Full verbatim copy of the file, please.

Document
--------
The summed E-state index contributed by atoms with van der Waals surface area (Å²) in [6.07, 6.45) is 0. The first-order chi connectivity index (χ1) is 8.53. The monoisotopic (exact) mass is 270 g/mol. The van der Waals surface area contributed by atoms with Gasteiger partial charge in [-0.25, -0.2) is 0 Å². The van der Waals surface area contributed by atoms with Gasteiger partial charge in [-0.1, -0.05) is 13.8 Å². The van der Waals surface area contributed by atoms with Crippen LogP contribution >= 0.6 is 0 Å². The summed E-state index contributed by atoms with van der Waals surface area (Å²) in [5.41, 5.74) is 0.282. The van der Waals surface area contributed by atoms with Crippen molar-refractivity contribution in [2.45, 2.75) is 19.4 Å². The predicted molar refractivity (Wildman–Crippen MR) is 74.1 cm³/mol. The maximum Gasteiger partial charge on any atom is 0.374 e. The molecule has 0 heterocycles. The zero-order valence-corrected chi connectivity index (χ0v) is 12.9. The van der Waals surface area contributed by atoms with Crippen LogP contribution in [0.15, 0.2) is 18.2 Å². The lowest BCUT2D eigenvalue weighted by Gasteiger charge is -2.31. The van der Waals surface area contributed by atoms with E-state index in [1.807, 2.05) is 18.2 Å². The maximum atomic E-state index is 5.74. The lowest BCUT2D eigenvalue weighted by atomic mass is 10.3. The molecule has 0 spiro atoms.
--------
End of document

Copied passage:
The summed E-state index contributed by atoms with van der Waals surface area (Å²) in [6.07, 6.45) is 0. The first-order chi connectivity index (χ1) is 8.53. The monoisotopic (exact) mass is 270 g/mol. The van der Waals surface area contributed by atoms with Gasteiger partial charge in [-0.25, -0.2) is 0 Å². The van der Waals surface area contributed by atoms with Gasteiger partial charge in [-0.1, -0.05) is 13.8 Å². The van der Waals surface area contributed by atoms with Crippen LogP contribution >= 0.6 is 0 Å². The summed E-state index contributed by atoms with van der Waals surface area (Å²) in [5.41, 5.74) is 0.282. The van der Waals surface area contributed by atoms with Crippen molar-refractivity contribution in [2.45, 2.75) is 19.4 Å². The predicted molar refractivity (Wildman–Crippen MR) is 74.1 cm³/mol. The maximum Gasteiger partial charge on any atom is 0.374 e. The molecule has 0 heterocycles. The zero-order valence-corrected chi connectivity index (χ0v) is 12.9. The van der Waals surface area contributed by atoms with Crippen LogP contribution in [0.15, 0.2) is 18.2 Å². The lowest BCUT2D eigenvalue weighted by Gasteiger charge is -2.31. The van der Waals surface area contributed by atoms with E-state index in [1.807, 2.05) is 18.2 Å². The maximum atomic E-state index is 5.74. The lowest BCUT2D eigenvalue weighted by atomic mass is 10.3. The molecule has 0 spiro atoms.